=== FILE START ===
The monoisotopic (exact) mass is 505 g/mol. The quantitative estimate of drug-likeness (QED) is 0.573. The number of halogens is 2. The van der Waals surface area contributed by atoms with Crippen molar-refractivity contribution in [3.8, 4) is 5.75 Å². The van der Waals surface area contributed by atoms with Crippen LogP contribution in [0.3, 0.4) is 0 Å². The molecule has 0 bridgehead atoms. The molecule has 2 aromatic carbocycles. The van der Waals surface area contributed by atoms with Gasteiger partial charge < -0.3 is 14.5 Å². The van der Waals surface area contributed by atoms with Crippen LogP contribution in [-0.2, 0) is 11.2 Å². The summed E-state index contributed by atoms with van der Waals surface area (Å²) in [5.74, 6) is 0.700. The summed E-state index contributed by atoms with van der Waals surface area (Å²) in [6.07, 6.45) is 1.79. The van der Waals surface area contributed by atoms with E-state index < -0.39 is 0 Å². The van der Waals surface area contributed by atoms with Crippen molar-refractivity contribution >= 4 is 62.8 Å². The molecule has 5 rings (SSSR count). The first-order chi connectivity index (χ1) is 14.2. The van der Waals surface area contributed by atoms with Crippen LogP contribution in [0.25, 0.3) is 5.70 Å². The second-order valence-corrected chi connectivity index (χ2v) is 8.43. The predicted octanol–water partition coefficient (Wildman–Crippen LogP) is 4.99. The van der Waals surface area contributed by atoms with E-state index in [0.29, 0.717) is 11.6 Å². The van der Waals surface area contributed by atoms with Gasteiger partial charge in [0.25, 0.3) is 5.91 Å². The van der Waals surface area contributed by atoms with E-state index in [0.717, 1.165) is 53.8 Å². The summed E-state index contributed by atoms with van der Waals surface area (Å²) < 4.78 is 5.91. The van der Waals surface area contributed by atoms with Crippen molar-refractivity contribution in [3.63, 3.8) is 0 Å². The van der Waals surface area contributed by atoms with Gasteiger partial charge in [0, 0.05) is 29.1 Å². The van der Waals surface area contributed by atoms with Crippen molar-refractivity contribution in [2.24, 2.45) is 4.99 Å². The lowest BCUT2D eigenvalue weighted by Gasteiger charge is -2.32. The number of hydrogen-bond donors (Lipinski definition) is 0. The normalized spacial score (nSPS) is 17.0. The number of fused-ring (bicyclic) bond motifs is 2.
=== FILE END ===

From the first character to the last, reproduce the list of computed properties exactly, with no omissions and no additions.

The monoisotopic (exact) mass is 505 g/mol. The quantitative estimate of drug-likeness (QED) is 0.573. The number of halogens is 2. The van der Waals surface area contributed by atoms with Crippen molar-refractivity contribution in [3.8, 4) is 5.75 Å². The van der Waals surface area contributed by atoms with Crippen LogP contribution in [0.3, 0.4) is 0 Å². The molecule has 0 bridgehead atoms. The molecule has 2 aromatic carbocycles. The van der Waals surface area contributed by atoms with Gasteiger partial charge < -0.3 is 14.5 Å². The van der Waals surface area contributed by atoms with Crippen LogP contribution in [-0.2, 0) is 11.2 Å². The summed E-state index contributed by atoms with van der Waals surface area (Å²) in [5.74, 6) is 0.700. The summed E-state index contributed by atoms with van der Waals surface area (Å²) in [6.07, 6.45) is 1.79. The van der Waals surface area contributed by atoms with E-state index < -0.39 is 0 Å². The van der Waals surface area contributed by atoms with Crippen molar-refractivity contribution >= 4 is 62.8 Å². The molecule has 5 rings (SSSR count). The first-order chi connectivity index (χ1) is 14.2. The van der Waals surface area contributed by atoms with Crippen LogP contribution in [0.25, 0.3) is 5.70 Å². The second-order valence-corrected chi connectivity index (χ2v) is 8.43. The predicted octanol–water partition coefficient (Wildman–Crippen LogP) is 4.99. The van der Waals surface area contributed by atoms with E-state index in [0.29, 0.717) is 11.6 Å². The van der Waals surface area contributed by atoms with Gasteiger partial charge in [0.25, 0.3) is 5.91 Å². The van der Waals surface area contributed by atoms with E-state index in [0.717, 1.165) is 53.8 Å². The summed E-state index contributed by atoms with van der Waals surface area (Å²) < 4.78 is 5.91. The van der Waals surface area contributed by atoms with Crippen molar-refractivity contribution in [3.63, 3.8) is 0 Å². The van der Waals surface area contributed by atoms with Gasteiger partial charge in [0, 0.05) is 29.1 Å². The van der Waals surface area contributed by atoms with Crippen molar-refractivity contribution in [2.24, 2.45) is 4.99 Å². The lowest BCUT2D eigenvalue weighted by Gasteiger charge is -2.32. The number of hydrogen-bond donors (Lipinski definition) is 0. The normalized spacial score (nSPS) is 17.0. The number of fused-ring (bicyclic) bond motifs is 2.